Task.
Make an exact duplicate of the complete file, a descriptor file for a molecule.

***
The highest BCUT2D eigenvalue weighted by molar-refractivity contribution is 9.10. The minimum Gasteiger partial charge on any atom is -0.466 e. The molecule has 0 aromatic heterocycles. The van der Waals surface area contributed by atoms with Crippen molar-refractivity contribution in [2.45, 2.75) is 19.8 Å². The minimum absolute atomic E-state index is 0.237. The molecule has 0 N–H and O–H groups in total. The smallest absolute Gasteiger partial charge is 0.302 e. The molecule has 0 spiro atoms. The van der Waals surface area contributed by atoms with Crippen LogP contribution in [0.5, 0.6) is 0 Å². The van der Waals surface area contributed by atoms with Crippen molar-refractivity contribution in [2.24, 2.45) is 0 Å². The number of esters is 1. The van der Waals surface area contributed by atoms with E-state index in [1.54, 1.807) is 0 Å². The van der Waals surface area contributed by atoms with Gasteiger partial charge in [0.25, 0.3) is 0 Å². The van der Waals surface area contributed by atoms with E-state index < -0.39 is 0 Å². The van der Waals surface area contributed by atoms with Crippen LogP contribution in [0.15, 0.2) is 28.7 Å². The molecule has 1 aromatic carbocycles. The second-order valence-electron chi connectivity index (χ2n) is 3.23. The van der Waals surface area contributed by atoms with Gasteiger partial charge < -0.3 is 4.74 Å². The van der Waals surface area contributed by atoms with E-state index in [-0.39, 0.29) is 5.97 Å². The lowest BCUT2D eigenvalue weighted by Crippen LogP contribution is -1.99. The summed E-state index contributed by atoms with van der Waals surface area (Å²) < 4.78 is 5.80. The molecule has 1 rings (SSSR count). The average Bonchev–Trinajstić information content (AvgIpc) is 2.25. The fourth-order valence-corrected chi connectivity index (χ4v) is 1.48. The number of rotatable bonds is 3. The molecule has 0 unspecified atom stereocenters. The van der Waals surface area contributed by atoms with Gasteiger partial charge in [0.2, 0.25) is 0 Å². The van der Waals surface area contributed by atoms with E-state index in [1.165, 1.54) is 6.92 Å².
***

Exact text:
The highest BCUT2D eigenvalue weighted by molar-refractivity contribution is 9.10. The minimum Gasteiger partial charge on any atom is -0.466 e. The molecule has 0 aromatic heterocycles. The van der Waals surface area contributed by atoms with Crippen molar-refractivity contribution in [2.45, 2.75) is 19.8 Å². The minimum absolute atomic E-state index is 0.237. The molecule has 0 N–H and O–H groups in total. The smallest absolute Gasteiger partial charge is 0.302 e. The molecule has 0 spiro atoms. The van der Waals surface area contributed by atoms with Crippen LogP contribution in [0.5, 0.6) is 0 Å². The van der Waals surface area contributed by atoms with Crippen molar-refractivity contribution in [2.24, 2.45) is 0 Å². The number of esters is 1. The van der Waals surface area contributed by atoms with E-state index in [1.54, 1.807) is 0 Å². The van der Waals surface area contributed by atoms with Gasteiger partial charge in [0.25, 0.3) is 0 Å². The van der Waals surface area contributed by atoms with E-state index < -0.39 is 0 Å². The van der Waals surface area contributed by atoms with Crippen LogP contribution in [0.15, 0.2) is 28.7 Å². The molecule has 1 aromatic carbocycles. The second-order valence-electron chi connectivity index (χ2n) is 3.23. The van der Waals surface area contributed by atoms with Gasteiger partial charge < -0.3 is 4.74 Å². The van der Waals surface area contributed by atoms with E-state index in [-0.39, 0.29) is 5.97 Å². The lowest BCUT2D eigenvalue weighted by Crippen LogP contribution is -1.99. The summed E-state index contributed by atoms with van der Waals surface area (Å²) < 4.78 is 5.80. The molecule has 1 rings (SSSR count). The average Bonchev–Trinajstić information content (AvgIpc) is 2.25. The fourth-order valence-corrected chi connectivity index (χ4v) is 1.48. The number of rotatable bonds is 3. The molecule has 0 unspecified atom stereocenters. The van der Waals surface area contributed by atoms with Gasteiger partial charge in [0.2, 0.25) is 0 Å². The van der Waals surface area contributed by atoms with E-state index in [1.165, 1.54) is 6.92 Å².